“What should I pack to bring for a year?” and “How are you finding life in Korea so far?” are just two of the many questions I had for Russell, and she responded honestly. I wanted to receive all of the information I could before leaving America to start a new life in a new land, what I like to call “my new normal.”
“When I was studying abroad in Tanzania, I heard some Americans talking about how a lot of people were beginning to teach in Korea,” said Victoria Robson, Russell’s classmate, who equipped herself to embark on the adventure of a lifetime by teaching at a hagwon in South Korea’s largest and capital city, Seoul. She left for orientation in August 2010, and I departed a month later.
While Russell and Robson were hired to teach at hagwons, I was hired to teach in the public school system with the English Program in Korea (EPIK). Those interested in teaching English may work towards attaining a TESOL certificate, an internationally recognized document.
Defining EPIK and This Thing Called Recruiting
EPIK is a government-sponsored program that hires and places one native English speaker in each public school in the country. The foreign teacher works with a Korean co-teacher to conduct English classes that emphasize conversation skills.
Running summer and winter English camps, judging English-related contests (e.g. pop song competitions), managing a supplementary class before or after school, and teaching a Korean English teacher training course are some additional duties of the Guest English Teacher (GET), an EPIK instructor’s official job title. Even though the three of us were offered different jobs in different cities (Russell worked in Pohang, Robson worked in Seoul, and I worked in An-dong) and for different employers, what we shared was our oneness as Immaculata alumni, and also the medium through which we applied for overseas teaching positions, which was Aclipse, a recruitment company “dedicated to connecting enthusiastic college grads with the best teaching jobs in [East] Asia (China, Korea, and Japan).” We all agreed that using a recruiter proved the best way to handle the often tedious application process, of which the most important aspect is securing the work visa in time for one’s scheduled departure.
The Sky’s the Limit
Korea has a rich, proud, and interesting history, and one can gradually pick up the language without much difficulty because it is based on phonetics and considered one of the most scientific languages in the world. Most foreigners who make the effort to learn Hanguel, the Korean alphabet, can read and write Korean within their first year in the country. I can read Korean, write my Korean name, type in Korean script, and speak a smattering of basic expressions. Those more serious about developing fluency may register for classes (some of them complimentary), and a variety of websites focus on developing Korean language skills for the disciplined autodidact.
Meanwhile, each of us embraced the culture in individual ways. Russell by learning belly dancing and martial arts, Robson by touring the demilitarized zone (DMZ), the world’s most heavily guarded border, and by attending soccer tournaments in Seoul. I’ve visited Yoido Full Gospel Church in Seoul, the world’s largest Protestant church, and I have participated in a traditional Korean home stay (han-ok) in world heritage city Gyeong-ju. All kinds of experiences await in the “land of the morning calm,” which also happens to be a very safe country.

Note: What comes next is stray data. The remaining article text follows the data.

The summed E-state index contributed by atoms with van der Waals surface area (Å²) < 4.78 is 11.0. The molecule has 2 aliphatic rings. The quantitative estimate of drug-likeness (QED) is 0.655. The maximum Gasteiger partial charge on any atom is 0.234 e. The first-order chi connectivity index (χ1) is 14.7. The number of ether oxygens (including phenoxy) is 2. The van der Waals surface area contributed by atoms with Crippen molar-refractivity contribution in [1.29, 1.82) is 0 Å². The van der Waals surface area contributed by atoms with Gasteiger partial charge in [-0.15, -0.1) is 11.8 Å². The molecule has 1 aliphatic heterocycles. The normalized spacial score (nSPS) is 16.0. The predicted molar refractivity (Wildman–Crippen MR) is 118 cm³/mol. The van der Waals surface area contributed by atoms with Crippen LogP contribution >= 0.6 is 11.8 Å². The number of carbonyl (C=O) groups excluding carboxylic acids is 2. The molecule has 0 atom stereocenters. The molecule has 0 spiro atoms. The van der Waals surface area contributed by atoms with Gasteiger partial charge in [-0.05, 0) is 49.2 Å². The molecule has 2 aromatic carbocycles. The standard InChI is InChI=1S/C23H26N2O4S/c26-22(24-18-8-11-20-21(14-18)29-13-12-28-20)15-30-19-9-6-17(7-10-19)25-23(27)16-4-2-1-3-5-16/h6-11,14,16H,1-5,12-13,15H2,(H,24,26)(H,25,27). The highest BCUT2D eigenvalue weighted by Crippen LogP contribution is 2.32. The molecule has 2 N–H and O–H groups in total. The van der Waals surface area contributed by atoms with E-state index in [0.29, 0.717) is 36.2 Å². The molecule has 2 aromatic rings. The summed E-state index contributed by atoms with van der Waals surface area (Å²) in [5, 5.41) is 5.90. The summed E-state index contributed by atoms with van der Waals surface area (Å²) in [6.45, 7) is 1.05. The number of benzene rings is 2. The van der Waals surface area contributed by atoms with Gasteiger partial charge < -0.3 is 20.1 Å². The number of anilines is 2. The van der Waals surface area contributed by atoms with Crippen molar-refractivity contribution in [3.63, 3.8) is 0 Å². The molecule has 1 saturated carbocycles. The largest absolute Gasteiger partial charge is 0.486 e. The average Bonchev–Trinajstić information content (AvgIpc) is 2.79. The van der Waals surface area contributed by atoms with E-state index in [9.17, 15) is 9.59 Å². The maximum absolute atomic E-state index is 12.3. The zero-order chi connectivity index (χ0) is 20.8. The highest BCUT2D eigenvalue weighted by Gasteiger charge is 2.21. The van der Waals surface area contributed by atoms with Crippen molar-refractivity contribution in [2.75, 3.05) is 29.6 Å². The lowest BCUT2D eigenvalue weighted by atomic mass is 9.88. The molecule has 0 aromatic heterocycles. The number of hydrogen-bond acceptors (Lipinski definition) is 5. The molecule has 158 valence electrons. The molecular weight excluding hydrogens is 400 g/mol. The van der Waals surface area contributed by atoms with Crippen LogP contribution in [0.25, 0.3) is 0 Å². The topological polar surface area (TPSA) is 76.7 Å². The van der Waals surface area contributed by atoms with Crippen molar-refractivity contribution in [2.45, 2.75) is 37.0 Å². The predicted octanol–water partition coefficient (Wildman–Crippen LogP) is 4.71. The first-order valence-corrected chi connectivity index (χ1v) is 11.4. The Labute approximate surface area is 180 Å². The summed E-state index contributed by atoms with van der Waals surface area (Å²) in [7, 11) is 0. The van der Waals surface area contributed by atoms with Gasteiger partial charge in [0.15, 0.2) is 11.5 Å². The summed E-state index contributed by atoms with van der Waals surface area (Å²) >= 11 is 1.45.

Festivals and Families
When I came to Korea I soon learned that it is a country of festivals: sand, strawberry, snow crab, fireworks, mask dance, international film and music, cherry blossom, and bull-riding festivals, attracting large crowds of tourists and locals alike.
Festivals are a common way for Korean families to bond, and I quickly noticed the family-oriented nature of Korea. Families take time to eat meals together, attend concerts, take in a movie or visit the art museum. Parents value higher education, so they create a college fund early on for their children; as a result, Korean college graduates do not have to bear the burden of student debt.
Social Networking a College Reunion
Facebook enabled us three Immaculatans to stay connected so we could coordinate our reunion prior to Russell’s departure in November. We met in the ethnically diverse community of Itaewon, Seoul for a Western-style dinner at a quaint diner. We enjoyed our brief time together and Russell gave newcomers Robson and me practical advice for survival in South Korea. I will forever cherish this event in my Korean experience. As Robson said, “I’m so happy we were able to meet up over here in Seoul. I’ll definitely never forget it!”
Don’t Delay… Pursue Your Adventure Today!
If you are interested in a career teaching English or simply want to see the world before entering the workforce or pursuing an advanced degree, I recommend aclipse.net to apply for a position; aclipse.ning.com is useful for networking with current or future overseas teachers. Interested EPIK candidates may apply directly through the www.epik.go.kr website. To explore Korean culture while having fun visit korea.net and adventurekorea.com.